What could the consequences look like for the University?
Unless the university backtracks on its entrenched attitudes, the long term consequences could be very bleak. For a sustainable and robust workforce, there needs to be a shift away from eroding terms and conditions, allowing wages to continue to fall behind inflation, failing to reward loyalty and length of service, marginalising groups of staff and operating on lean staffing models.
At the time of writing, 70.8% of our respondents said that for financial reasons, they were considering additional employment, other employment or both. Consequently, more staff members will be pushed beyond their means and into in-work poverty. This is a distressing and unsustainable prospect that will result in more staff leaving the University, or taking on extra employment and becoming exhausted. With less staff and already protracted recruitment practices, departments and services will be stretched further, unable to provide adequate service levels for students, which will ultimately have an effect on student surveys and rankings. It would be much more difficult to recruit too, forward thinking employers are focusing on maintaining their employees for as long as possible and recruiting with that goal in mind, offering generous terms and transparency as priorities.
To be truly competitive and reflective of the University’s grand aspirations, a massive attitude change is needed, and soon. There are currently 14,207 Living Wage Accredited employers nationally, including 154 Higher Education employers. In the West Midlands there are 562 living wage employers including our neighbouring Universities Aston, Northampton, Loughborough, Wolverhampton and Warwick.
The ambitious 2030 strategy underpins the aims of the University for the next decade. Part of the strategy claims “We enjoy being the first to do things…and seek to make a real and positive difference to the world around us.” Although UNISON has urged senior management to take action and become formally Living Wage accredited, it has been summarily refused year on year in favour of a yearly battle to ensure the uplift is made in a timely manner. Accreditation would also ensure that all within the wider University community get the rate including contractors, suppliers and staff at the University owned Edgbaston Park Hotel (who have been below the living wage rate since the University set up the company in 2018.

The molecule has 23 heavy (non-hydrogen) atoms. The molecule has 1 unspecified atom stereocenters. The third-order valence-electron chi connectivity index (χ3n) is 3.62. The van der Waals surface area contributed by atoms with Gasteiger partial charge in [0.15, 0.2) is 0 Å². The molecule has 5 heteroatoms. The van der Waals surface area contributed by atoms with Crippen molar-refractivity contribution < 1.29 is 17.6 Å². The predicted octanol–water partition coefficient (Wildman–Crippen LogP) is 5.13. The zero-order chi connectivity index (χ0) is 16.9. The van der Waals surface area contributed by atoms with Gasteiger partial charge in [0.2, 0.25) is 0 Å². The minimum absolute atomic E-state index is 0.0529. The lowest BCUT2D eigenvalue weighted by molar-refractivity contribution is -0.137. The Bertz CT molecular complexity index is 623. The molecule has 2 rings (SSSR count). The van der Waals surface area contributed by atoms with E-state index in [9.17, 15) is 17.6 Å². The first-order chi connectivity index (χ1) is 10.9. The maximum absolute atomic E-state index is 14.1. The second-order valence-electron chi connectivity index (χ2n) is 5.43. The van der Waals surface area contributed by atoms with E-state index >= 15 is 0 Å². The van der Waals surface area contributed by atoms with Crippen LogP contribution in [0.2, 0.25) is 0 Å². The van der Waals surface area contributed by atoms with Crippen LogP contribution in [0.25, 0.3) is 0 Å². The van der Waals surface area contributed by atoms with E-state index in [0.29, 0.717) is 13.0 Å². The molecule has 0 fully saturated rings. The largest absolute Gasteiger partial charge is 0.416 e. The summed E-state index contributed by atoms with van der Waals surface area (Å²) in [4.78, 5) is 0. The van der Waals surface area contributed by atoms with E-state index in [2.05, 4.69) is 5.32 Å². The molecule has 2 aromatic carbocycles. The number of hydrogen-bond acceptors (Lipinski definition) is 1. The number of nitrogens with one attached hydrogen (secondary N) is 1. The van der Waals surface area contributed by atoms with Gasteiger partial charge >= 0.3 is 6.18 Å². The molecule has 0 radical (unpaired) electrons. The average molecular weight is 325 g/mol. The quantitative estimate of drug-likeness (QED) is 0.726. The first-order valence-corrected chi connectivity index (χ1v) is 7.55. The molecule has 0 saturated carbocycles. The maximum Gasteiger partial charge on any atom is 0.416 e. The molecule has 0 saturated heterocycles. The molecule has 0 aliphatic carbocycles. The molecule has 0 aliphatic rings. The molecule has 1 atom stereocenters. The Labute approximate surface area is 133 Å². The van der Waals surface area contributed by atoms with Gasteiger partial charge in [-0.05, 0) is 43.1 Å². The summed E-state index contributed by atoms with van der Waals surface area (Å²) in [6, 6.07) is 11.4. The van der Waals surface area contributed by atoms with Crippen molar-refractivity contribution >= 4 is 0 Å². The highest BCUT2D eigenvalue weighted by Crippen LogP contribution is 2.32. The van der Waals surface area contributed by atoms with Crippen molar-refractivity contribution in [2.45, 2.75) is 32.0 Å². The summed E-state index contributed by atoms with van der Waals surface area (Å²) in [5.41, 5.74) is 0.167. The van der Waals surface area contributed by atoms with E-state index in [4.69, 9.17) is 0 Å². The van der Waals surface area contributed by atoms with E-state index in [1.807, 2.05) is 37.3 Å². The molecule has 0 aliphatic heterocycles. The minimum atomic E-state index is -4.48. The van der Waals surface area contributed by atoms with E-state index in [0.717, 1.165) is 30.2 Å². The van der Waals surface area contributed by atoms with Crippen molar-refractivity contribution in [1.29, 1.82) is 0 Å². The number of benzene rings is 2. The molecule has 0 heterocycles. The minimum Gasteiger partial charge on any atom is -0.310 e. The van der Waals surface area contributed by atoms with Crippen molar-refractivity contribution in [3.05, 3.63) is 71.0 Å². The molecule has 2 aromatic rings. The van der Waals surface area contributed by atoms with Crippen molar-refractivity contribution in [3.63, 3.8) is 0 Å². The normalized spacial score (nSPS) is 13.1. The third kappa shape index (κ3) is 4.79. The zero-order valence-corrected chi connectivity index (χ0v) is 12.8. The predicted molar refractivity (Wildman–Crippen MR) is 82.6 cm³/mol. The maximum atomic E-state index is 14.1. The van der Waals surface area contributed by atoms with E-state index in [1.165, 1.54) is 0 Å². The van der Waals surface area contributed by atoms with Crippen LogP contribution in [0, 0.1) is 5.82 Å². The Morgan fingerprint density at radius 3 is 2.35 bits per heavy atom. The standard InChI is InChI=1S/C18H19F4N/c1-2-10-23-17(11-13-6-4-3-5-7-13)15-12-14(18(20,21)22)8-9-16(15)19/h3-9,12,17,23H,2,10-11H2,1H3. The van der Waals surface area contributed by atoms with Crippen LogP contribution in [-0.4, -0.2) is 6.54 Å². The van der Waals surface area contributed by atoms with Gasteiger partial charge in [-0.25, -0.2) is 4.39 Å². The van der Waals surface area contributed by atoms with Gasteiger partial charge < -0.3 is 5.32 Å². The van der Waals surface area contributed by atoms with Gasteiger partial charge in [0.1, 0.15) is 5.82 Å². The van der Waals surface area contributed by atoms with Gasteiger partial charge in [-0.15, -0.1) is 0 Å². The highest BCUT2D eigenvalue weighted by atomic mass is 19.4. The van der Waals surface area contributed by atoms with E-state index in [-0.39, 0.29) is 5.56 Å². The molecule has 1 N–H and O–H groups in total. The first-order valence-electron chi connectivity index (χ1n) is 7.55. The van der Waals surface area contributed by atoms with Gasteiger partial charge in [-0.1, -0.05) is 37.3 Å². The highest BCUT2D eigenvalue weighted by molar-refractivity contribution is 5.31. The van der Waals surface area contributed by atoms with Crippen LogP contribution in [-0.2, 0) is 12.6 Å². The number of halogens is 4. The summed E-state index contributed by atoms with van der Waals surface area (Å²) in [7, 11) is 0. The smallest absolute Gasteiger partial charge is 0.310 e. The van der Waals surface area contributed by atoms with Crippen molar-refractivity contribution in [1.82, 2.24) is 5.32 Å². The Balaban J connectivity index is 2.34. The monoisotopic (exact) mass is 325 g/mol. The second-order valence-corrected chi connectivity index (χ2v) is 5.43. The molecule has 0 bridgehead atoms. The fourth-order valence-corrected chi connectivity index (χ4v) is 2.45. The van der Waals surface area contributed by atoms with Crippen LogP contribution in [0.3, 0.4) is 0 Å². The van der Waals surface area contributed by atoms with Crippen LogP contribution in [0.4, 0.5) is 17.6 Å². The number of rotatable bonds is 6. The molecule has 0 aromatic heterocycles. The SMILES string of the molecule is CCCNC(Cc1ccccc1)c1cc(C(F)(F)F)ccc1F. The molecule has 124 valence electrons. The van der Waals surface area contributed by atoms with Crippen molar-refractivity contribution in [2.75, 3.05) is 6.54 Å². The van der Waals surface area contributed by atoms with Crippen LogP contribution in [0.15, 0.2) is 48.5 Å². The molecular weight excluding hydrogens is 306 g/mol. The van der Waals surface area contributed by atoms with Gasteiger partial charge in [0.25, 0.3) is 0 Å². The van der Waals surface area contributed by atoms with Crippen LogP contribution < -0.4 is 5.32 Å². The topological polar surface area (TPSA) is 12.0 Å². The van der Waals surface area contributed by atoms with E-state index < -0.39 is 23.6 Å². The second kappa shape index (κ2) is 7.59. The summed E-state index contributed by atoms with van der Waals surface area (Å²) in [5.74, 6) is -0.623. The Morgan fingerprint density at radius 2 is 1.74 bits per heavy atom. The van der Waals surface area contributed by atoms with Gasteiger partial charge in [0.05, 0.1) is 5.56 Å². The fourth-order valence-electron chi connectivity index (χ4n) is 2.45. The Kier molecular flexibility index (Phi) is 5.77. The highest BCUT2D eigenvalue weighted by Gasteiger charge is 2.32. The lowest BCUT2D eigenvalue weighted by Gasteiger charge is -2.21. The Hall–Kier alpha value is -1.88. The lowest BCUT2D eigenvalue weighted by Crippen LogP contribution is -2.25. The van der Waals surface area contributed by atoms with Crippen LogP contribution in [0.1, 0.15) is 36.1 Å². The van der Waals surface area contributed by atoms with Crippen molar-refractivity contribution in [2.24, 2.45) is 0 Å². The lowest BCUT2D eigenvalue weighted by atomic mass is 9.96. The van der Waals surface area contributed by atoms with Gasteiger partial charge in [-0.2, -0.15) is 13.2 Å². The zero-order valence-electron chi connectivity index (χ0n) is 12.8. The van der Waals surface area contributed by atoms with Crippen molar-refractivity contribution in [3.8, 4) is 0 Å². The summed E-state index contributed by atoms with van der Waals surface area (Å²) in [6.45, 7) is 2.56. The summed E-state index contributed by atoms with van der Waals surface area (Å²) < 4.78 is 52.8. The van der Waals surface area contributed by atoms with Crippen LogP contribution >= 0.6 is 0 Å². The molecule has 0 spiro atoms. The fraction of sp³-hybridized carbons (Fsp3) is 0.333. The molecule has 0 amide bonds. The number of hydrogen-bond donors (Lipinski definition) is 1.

Unless the University proactively steps up and becomes a living wage employer, its ambitions will surely fall short and behind its competitors. The strategy also aims to “operate with transparency, trust, and respect…(and) strive to be an excellent employer, to reduce inequalities in access to education, and to place sustainability at the heart of our work.” According to our survey however, an enormous 93.7% of respondents thought that our employer has not been understanding/supportive about cost-of-living increases. What good are ambitions and statements of intent without genuine accountability and meaningful action where it matters most?
Christmas strike action
To highlight issues with the cuts to overtime allowances, we will be taking strike action on Christmas Eve this year (December 24th). Many of our colleagues who are asked to cover essential services while the University is closed, are normally compensated by more generous pay rates. Unfortunately this year Christmas Eve falls on a Sunday, which under the new terms is considered a normal working day. This means that in exchange for giving up on valuable rest or family time, staff will only earn a nominal amount of 1.25x pay. Read more on our recent blog if you’re interested in why we are striking on Christmas Eve and what that will look like.
To the University we say it’s time to do what is right – become a living wage accredited employer, and increase the pay of all support staff to ensure they can make ends meet this Christmas!